The ambiance of old radios

One of the aides who works in my room at school gave me a great gift the other day: an old bakelite Airline radio, sold by Montgomery Ward. He presented it rather nonchalantly in a Wal-mart bag, but when I saw what was inside, my heart lurched. I have searched for a few years for a functional radio to give that special little detail to my 1950’s style kitchen, but a multitude of factors usually prevented my buying one. For the functional radios, price usually scared me away. Still, though, I wanted that special look, and this little radio has it all.

It’s not perfect, but it’s so awesomely art deco.  My coworker said that it had sat in some guy’s garage for years, hence the dust and the paint specks.  Doesn’t that sound just like a great-find story?  “It sat in some guy’s garage for years, collecting dust . . .”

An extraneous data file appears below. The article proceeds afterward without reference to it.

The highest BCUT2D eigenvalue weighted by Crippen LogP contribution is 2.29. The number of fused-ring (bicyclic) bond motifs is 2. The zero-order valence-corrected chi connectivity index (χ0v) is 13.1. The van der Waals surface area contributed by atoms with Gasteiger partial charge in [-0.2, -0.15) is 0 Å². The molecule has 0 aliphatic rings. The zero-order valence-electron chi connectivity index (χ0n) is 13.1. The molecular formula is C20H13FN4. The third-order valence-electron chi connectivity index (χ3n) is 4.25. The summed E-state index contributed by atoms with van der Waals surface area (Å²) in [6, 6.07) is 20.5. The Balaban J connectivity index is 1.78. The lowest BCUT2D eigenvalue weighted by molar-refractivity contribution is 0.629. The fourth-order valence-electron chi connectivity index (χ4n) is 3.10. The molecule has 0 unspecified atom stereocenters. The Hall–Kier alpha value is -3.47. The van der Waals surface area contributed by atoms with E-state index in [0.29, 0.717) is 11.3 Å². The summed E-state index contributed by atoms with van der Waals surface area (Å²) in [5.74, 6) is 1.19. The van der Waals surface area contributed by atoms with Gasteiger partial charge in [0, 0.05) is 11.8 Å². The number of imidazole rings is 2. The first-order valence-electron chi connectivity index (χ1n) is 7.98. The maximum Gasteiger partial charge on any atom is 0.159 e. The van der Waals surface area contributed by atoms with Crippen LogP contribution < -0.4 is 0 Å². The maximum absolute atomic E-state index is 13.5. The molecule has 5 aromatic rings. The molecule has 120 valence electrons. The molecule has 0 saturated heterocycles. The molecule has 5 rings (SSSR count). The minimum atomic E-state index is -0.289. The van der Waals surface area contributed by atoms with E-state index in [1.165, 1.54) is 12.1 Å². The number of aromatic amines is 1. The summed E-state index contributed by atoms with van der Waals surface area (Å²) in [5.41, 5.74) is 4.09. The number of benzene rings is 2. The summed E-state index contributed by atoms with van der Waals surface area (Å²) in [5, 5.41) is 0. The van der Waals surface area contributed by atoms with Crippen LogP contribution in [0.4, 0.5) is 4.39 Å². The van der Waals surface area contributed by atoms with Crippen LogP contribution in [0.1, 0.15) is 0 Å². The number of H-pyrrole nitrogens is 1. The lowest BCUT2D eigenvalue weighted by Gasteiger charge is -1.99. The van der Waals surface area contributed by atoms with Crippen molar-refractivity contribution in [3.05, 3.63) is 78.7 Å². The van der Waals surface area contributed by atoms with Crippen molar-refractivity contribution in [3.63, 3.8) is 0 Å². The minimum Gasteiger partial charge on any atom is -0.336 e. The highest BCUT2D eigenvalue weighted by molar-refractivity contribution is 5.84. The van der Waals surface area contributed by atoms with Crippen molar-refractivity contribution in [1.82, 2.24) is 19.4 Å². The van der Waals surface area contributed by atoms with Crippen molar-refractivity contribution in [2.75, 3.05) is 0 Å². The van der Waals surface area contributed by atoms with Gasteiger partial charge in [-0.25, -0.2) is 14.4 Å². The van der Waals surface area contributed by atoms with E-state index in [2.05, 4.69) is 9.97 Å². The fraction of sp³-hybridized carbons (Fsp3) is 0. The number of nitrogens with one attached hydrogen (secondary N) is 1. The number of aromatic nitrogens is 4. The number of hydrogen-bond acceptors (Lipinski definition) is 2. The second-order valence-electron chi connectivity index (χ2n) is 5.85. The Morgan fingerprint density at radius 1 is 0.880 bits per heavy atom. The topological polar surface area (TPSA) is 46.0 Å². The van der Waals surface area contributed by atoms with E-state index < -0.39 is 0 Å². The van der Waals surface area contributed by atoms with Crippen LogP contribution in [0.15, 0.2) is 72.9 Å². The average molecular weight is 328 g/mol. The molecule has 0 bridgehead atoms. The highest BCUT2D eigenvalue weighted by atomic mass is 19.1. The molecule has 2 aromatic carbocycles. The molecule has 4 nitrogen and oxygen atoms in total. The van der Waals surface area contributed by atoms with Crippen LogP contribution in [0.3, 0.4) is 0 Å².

It does work, although after about 15 minutes the volume begins to fade until the sound is hardly noticeable.  After a quick search online, I found that the problem is caused by the “electrolytic condenser.”

Uh, yeah . . . let me go find one of those right now and fix it.

Or not.

Whatever.  The radio’s cool, and when I looked up the model number, I was happy to find that the radio was from 1939.  I have a little piece of bakelite history sitting in my kitchen, offering static-filled ambiance to my retro room.  Maybe it’s just me, but old songs sound a little bit better when they are heard on an equally old radio.

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